From classroom trends to school board decisions, Class Act will keep you updated on all the school issues followed by the Star Tribune’s education reporters. Contributors include Alejandra Matos, who covers Minneapolis; Kim McGuire, who covers the west metro; Erin Adler, who covers the south metro; Anthony Lonetree and Libor Jany, who cover St. Paul and the east metro, and Shannon Prather, who cover the north metro.

Governor Dayton dishes on new plan to provide free meals to hungry Minnesota students

Posted by: Kim McGuire Updated: June 4, 2014 - 12:08 PM

Governor Mark Dayton served breakfast to students at Morris Bye Elementary in Coon Rapids, taking time to dish on state's recent investment of $4 million in school lunch and breakfast programs.

State lawmakers approved legislation that includes $3.5 million for the school lunch program to help ensure 61,000 low-income students have access to healthy meals at lunchtime.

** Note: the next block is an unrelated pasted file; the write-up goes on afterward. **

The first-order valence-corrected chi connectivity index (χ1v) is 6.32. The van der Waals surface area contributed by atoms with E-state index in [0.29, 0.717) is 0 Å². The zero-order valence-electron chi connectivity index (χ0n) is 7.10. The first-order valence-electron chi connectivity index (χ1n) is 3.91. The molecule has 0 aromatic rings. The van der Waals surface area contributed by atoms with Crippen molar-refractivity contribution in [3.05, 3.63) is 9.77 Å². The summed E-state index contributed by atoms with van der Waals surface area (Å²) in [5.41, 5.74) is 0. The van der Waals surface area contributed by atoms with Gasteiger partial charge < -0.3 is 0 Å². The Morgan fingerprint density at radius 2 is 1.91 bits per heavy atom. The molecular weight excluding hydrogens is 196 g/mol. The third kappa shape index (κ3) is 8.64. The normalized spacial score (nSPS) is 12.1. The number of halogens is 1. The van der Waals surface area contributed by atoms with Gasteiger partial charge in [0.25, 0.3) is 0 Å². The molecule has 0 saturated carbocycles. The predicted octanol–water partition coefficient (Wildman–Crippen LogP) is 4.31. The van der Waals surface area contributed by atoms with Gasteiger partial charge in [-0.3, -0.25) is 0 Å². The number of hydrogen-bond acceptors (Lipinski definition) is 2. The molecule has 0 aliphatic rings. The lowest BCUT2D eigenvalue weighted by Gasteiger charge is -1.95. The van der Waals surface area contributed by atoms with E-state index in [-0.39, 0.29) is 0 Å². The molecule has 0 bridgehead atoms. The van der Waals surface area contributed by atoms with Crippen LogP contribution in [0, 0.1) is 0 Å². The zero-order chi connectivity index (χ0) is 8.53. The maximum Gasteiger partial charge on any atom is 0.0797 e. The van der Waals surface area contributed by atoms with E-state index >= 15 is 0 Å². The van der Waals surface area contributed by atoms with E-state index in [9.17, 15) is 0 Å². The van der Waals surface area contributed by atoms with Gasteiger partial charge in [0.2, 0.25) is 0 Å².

It also provides $569,000 for an imitative that guarantees 64,000 kindergarten students will be provided a free breakfast.

“We cannot expect our students to succeed on empty stomachs,” said Governor Dayton. “Healthy meals are crucial to our students’ achievements. I thank Senator Alice Johnson, Representative Jerry Newton, Senator Jeff Hayden, and Representative Yvonne Selcer for passing this very important measure.”

Dayton was joined at Morris Bye by Education Commissioner Brenda Cassellius,as well as Senator Alice Johnson and Representative Jerry Newton.

"When a child is hungry, they have a difficult time learning and concentrating in school," Johnson said. "Studies show a nutritious breakfast will reduce absenteeism, help close the achievement gap and increase graduation rates.

The new initiatives follow a January report from Mid-Minnesota Legal Aid that showed 46 school districts had policies that denied students lunches if they could not pay for it.

Recently, the U.S. Department of Agriculture announced that 138 Minnesota schools were eligible under a provision of new federal law that would make it easier for low-income families to apply for free or reduced price lunches.


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